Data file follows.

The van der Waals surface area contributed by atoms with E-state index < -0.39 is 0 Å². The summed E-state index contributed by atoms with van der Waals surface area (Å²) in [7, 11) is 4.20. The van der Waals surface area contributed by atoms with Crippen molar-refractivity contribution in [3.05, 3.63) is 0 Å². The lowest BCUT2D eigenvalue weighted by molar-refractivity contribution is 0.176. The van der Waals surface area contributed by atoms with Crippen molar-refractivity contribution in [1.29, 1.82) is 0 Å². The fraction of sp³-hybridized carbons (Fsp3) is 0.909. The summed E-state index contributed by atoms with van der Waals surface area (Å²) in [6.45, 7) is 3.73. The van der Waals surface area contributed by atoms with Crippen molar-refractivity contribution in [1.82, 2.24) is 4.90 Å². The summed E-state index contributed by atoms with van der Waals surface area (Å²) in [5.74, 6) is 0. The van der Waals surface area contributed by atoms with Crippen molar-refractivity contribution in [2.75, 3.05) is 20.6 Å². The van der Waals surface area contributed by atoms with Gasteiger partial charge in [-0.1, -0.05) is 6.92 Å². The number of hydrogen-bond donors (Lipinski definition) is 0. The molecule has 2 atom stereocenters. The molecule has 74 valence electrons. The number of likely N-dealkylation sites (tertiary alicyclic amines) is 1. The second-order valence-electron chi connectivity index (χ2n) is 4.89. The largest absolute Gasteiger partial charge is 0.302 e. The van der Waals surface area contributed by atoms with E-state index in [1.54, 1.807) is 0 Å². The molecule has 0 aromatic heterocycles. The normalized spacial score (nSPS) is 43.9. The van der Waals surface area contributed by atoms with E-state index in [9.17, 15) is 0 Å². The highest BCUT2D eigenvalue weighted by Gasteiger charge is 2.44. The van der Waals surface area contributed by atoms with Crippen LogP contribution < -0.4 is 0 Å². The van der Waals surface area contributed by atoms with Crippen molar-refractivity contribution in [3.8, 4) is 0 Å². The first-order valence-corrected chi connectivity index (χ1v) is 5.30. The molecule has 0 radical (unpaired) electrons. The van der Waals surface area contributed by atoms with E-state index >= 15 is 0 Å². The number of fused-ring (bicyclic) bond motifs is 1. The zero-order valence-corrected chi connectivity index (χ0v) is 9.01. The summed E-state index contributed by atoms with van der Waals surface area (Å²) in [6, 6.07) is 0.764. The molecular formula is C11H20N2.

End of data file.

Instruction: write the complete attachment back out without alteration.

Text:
The van der Waals surface area contributed by atoms with E-state index < -0.39 is 0 Å². The summed E-state index contributed by atoms with van der Waals surface area (Å²) in [7, 11) is 4.20. The van der Waals surface area contributed by atoms with Crippen molar-refractivity contribution in [3.05, 3.63) is 0 Å². The lowest BCUT2D eigenvalue weighted by molar-refractivity contribution is 0.176. The van der Waals surface area contributed by atoms with Crippen molar-refractivity contribution in [1.29, 1.82) is 0 Å². The fraction of sp³-hybridized carbons (Fsp3) is 0.909. The summed E-state index contributed by atoms with van der Waals surface area (Å²) in [6.45, 7) is 3.73. The van der Waals surface area contributed by atoms with Crippen molar-refractivity contribution in [1.82, 2.24) is 4.90 Å². The summed E-state index contributed by atoms with van der Waals surface area (Å²) in [5.74, 6) is 0. The van der Waals surface area contributed by atoms with Crippen molar-refractivity contribution in [2.75, 3.05) is 20.6 Å². The van der Waals surface area contributed by atoms with Gasteiger partial charge in [-0.1, -0.05) is 6.92 Å². The number of hydrogen-bond donors (Lipinski definition) is 0. The molecule has 2 atom stereocenters. The molecule has 74 valence electrons. The number of likely N-dealkylation sites (tertiary alicyclic amines) is 1. The second-order valence-electron chi connectivity index (χ2n) is 4.89. The largest absolute Gasteiger partial charge is 0.302 e. The van der Waals surface area contributed by atoms with E-state index in [1.54, 1.807) is 0 Å². The molecule has 0 aromatic heterocycles. The normalized spacial score (nSPS) is 43.9. The van der Waals surface area contributed by atoms with E-state index in [9.17, 15) is 0 Å². The highest BCUT2D eigenvalue weighted by Gasteiger charge is 2.44. The van der Waals surface area contributed by atoms with Crippen LogP contribution < -0.4 is 0 Å². The van der Waals surface area contributed by atoms with Crippen molar-refractivity contribution in [3.8, 4) is 0 Å². The first-order valence-corrected chi connectivity index (χ1v) is 5.30. The molecule has 0 radical (unpaired) electrons. The van der Waals surface area contributed by atoms with E-state index >= 15 is 0 Å². The number of fused-ring (bicyclic) bond motifs is 1. The zero-order valence-corrected chi connectivity index (χ0v) is 9.01. The summed E-state index contributed by atoms with van der Waals surface area (Å²) in [6, 6.07) is 0.764. The molecular formula is C11H20N2.